Epson’snew top-of-the-line projector has arrived. The Pro Cinema 9500 UB is a 1080p 3LCD projector that offers a lot of the same features we saw on last year’s Pro Cinema 7500 UB: the D7 C2Fine TFT LCD chipset with UltraBlack technology, three video processing chips (the Silicon Optix HQV Reon-VX and Pixelworks 390 and 9801), 12-bit color, 4:4 pulldown and a 120Hz mode to reduce film judder, ISF calibration modes, an auto iris, and an Anamorphic Wide aspect ratio for use with an optional anamorphic lens attachment. The two major additions to the 9500 UB are THX certification and Super-resolution technology.
The Pro Cinema 9500 UB is very similar, in terms of performance and features, to the Home Cinema 8500 UB–the only difference being that the 8500 UB lacks the ISF calibration modes and the Anamorphic Wide aspect ratio. Pro Cinema models are sold exclusively through authorized Epson dealers, while Home Cinema models are available through direct consumer channels. The Pro models come with an extra lamp, ceiling-mount hardware, and a rear-panel cable cover. The Pro Cinema 9500 UB has an MSRP of $3,699.
The Pro Cinema 9500 UB has a fairly straightforward, boxy design, with a brushed-grey cabinet (the Home Cinema 8500 UB’s cabinet is white) and a matching remote that offers backlighting, dedicated source buttons, and quick, direct access to lots of desirable controls (such as color mode, aspect, sharpness, and more). The connection panel has everything we look for on a projector: two HDMI, one component video, one VGA, one S-video, and one composite video input, as well as RS-232 and 12-volt trigger ports. This model boasts the same generous array of configuration tools that make Epson projectors among the easiest to set up: 2.1x manual zoom, 96.3 percent vertical and 47.1 percent horizontal lens shift (via manual dials on the projector’s top panel), adjustable feet, and an onscreen test pattern to aid with sizing and focus. The only thing that’s missing, as has been the case with previous models, is automatic zoom/focus controls via the remote. The 9500 UB can be configured for front or rear projection and tabletop or ceiling placement–in my theater room, I positioned it on top of my vertical equipment rack in the back of the room, about four feet high and 12 feet from the screen. Given that I already use a Home Cinema 1080 in my theater, it took just seconds to replace it with the 9500 UB and resize/refocus the image on my 75-inch-diagonal screen.
Epson is nothing if not generous when it comes to picture adjustments, and the 9500 UB is no exception. The setup menu includes the same extensive assortment we’ve seen on previous models, with a few tweaks to accommodate new features. Adjustments include: seven preset color modes (Vivid, Cinema Day, Cinema Night, THX, HD, Silver Screen, and x.v.Color); incremental color temperature (from 5,000K to 10,000K in 500K steps); skin tone adjustment; RGB offset and gain controls; an advanced color management system that lets you adjust hue, brightness, and saturation for all six color points; and preset/custom gamma options. Like the previous 7500 UB, the 9500 UB offers color isolation modes (green, red, and blue) to aid in adjusting color and tint. The 9500 UB allows you to set different image parameters for each picture mode, as well as different parameters for standard- and high-definition sources within each picture mode. The projector automatically recalls these adjustments, but the 9500 UB will also store 10 different setups in its memory.
As I mentioned, this projector is THX-certified, and one of the seven preset color modes is a THX mode that should, theoretically, offer the best looking, most accurate image out of the box. A preconfigured THX mode isn’t necessarily as important with the Pro Cinema line, since these projectors are sold through dealers who will likely calibrate them in your home. Still, the THX stamp of approval is an indication that the projector meets certain benchmarks in the areas of color, contrast, grey scale, and processing. I ultimately chose not to use the THX mode, and here’s why: This projector offers two lamp modes–a Normal mode and an Eco mode that’s less bright and thus more energy-efficient. The Eco mode is also quieter. The THX color mode is set by default to the Normal lamp mode; you can change the setting to Eco, but this alters the color temperature, giving the image more of a greenish-blue cast. The THX mode does not allow you to adjust the basic color temperature and skintone controls, but you or your installer can adjust the advanced RGB offset and gain controls to correct the color temperature. In my case, since I did not have the measurement equipment on hand to perform a complete calibration, I chose the HD color mode instead, which has a more accurate color temperature out of the box in the quieter Eco lamp mode.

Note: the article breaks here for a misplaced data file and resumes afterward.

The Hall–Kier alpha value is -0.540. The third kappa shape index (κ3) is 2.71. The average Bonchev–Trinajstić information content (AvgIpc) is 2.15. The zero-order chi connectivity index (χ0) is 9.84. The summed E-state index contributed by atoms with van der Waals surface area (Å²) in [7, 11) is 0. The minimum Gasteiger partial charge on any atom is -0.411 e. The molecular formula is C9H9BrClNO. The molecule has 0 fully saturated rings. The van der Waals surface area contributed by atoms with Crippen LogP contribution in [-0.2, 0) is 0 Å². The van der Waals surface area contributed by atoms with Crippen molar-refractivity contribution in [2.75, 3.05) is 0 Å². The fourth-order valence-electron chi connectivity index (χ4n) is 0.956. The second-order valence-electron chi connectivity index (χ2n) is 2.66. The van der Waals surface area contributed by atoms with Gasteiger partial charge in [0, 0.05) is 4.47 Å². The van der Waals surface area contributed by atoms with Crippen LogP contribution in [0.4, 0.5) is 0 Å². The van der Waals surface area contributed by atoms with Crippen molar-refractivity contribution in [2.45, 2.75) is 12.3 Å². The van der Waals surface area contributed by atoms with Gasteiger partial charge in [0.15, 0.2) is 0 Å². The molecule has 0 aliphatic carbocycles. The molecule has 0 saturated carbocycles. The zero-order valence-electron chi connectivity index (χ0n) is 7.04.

The 9500 UB’s other new addition is Super-resolution technology, which is designed to make images (both standard- and high-definition) look more detailed. The setup menu includes four levels: Off, 1, 2 and 3. One of the ways that Super-resolution accomplishes its stated goal is by adding edge enhancement, or artificial sharpening, around hard lines. Video purists will likely choose to keep this setting turned off; however, if you’re not bothered by edge enhancement (some people even prefer it), I will say that Super-resolution is certainly effective in making standard-definition images seem more detailed. Edge enhancement is blatantly obvious at the highest setting, but the lowest setting (1) is subtle enough that you might find it worthwhile to use with 480i sources.
The 9500 UB features a new dual-layered auto iris that allows the projector to adjust its light output to suit the content being displayed. The quoted contrast-ratio spec of 200,000:1 is a dynamic contrast ratio, with the auto iris in use. According to Epson, the new dual-layer shutters provide for greater light attenuation when fully closed to improve black level, and the system performs adjustments up to 60 times per second. The setup menu includes Off, Normal, and High-Speed options. I used the Normal mode for most of my tests, and I did not notice any obvious brightness shifting, which can be a complaint with auto-iris systems. In a completely silent room, the iris function was slightly audible, but it’s nothing that would distract when your audio system is also in use.
Epson includes two options to address the issue of film judder, or the shaky, uneven motion that results from the 3:2 process that converts 24-frames-per-second film to 60Hz output. With 24p Blu-ray sources, you can engage 4:4 pulldown, in which each frame is displayed four times (96Hz output). The other choice is to engage 120Hz FineFrame, which uses motion interpolation to create new frames. FineFrame works with both 24p and 60Hz sources; with 60Hz content, it uses reverse 3:2 pulldown to get back to the original 24 frames and then creates new frames from there. FineFrame also helps to reduce motion blur, and the setup menu includes Off, Low, Normal, and High options.